(covers information from several alternate timelines)
The USS Kelvin (NCC-0514) was a Federation Kelvin-type starship operated by Starfleet during the 23rd century. In 2233, the Kelvin was under the command of Captain Richard Robau, while his first officer was Lieutenant Commander George Kirk.
In 2233, the Kelvin encountered a black hole created in 2387 by the detonation of a red matter device, which subsequently spawned the alternate reality. As the Kelvin was observing the black hole, an unidentified vessel emerged from the future. It would later turn out to be the Narada, a 24th century Romulan mining vessel commanded by Captain Nero. The Kelvin was attacked, leading to a battle during which Captain Robau was murdered, having been invited to the attacking ship under the pretense of negotiating a ceasefire. His first officer, George Kirk, assumed command while Nero interrogated Robau. Almost immediately after Robau died, Nero abandoned all pretense of negotiations and attacked once more, inflicting major damage on the Kelvin.
With no chance of defeating the Narada in combat, Kirk ordered an evacuation, planning to set the autopilot to ram the Narada with the Kelvin only for the autopilot system to fail. Kirk therefore elected to stay on board, to both steer the ship and to operate its weapons in order to protect the fleeing shuttlecraft from the Narada's torpedoes. Kirk then piloted the craft to its destruction, ramming the Narada, disabling it, and giving the crew of the Kelvin a chance to flee.
It was during the battle that George Kirk's son, James T. Kirk, was born (naming him over the communicator was one of George Kirk's final actions prior to impact). Despite the fierceness of the engagement, the evacuation effort culminated in the Kelvin being survived by over eight hundred of its crew (a clear majority) including Winona Kirk and her newborn son, but with the notable exception of Captain Robau, George Kirk, and several other crewmembers who were killed during the Narada's attack or were unable to escape prior to the ship's fatal impact with its attacker. (Star Trek)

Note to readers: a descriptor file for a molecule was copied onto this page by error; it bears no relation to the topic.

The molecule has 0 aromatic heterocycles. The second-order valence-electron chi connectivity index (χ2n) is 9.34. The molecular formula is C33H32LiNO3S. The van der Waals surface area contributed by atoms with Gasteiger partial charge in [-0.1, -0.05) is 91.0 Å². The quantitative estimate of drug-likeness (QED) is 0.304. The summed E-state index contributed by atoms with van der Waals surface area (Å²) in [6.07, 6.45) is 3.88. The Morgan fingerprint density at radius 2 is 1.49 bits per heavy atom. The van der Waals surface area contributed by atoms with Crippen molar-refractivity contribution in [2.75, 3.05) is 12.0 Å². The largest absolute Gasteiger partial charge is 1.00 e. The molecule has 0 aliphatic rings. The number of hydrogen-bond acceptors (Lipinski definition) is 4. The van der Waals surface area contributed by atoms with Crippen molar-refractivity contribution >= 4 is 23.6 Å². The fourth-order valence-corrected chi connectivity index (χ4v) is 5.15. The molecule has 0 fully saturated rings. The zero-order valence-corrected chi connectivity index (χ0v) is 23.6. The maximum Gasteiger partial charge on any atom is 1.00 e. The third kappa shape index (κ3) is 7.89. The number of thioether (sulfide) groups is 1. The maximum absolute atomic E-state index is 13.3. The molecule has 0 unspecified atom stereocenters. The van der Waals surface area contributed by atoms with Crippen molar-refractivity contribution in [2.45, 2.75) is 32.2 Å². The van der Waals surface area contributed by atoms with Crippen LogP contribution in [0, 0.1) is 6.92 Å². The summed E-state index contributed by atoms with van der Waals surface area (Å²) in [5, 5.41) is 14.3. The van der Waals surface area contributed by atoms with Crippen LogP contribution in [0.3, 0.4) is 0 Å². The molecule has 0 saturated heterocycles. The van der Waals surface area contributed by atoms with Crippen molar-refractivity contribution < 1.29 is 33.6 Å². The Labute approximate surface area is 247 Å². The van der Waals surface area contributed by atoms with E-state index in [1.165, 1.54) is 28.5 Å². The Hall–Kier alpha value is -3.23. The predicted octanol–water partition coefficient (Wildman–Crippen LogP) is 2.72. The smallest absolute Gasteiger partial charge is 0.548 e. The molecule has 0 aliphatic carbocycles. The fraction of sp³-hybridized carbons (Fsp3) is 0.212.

- Commanding officer
- First officer
See also: USS Kelvin personnel
A dedication plaque was made for the bridge set. However, due to camera angles and lighting conditions, it was illegible. The plaque was located adjacent to the turbolift. The Star Trek Encyclopedia (4th ed., vol. 1, p. 192) contains a graphic of this plaque, which includes the ship's commissioning stardate as 2225.5 (which translates to January 5, 2225 under the rules explained by Roberto Orci) at San Francisco, California, and the motto "All glory comes from daring to begin." (This motto was from Eugene F. Ware, an author and politician of 19th century Kansas.) The plaque does not include the ship's class.
The Artisan prop and model shop of Quantum Mechanix, QMx FX Cinema Arts, was asked to illustrate the history of space flight with models for Star Trek: Into Darkness. They constructed fourteen models in total. On their website, there was a picture of the USS Kelvin model. 
The Kelvin breaks from convention with regards to its registry, having a zero preceding the primary three digits, whereas previous ships with a three-digit NCC registry had no preceding zero, such as the USS Grissom (NCC-638). According to Star Trek Star Fleet Technical Manual, the registry NCC-514 was assigned to the Saladin-class destroyer USS Rahman (β).
Identifying the Kelvin
The Kelvin was named after physicist and engineer Lord Kelvin as well as Harry Kelvin, the grandfather of Star Trek director and producer J.J. Abrams.  The registry number of the Kelvin is Harry Kelvin's birthday (audio commentary, Star Trek Special Edition/Three-disc Blu-ray). Abrams frequently includes references to his grandfather in his productions.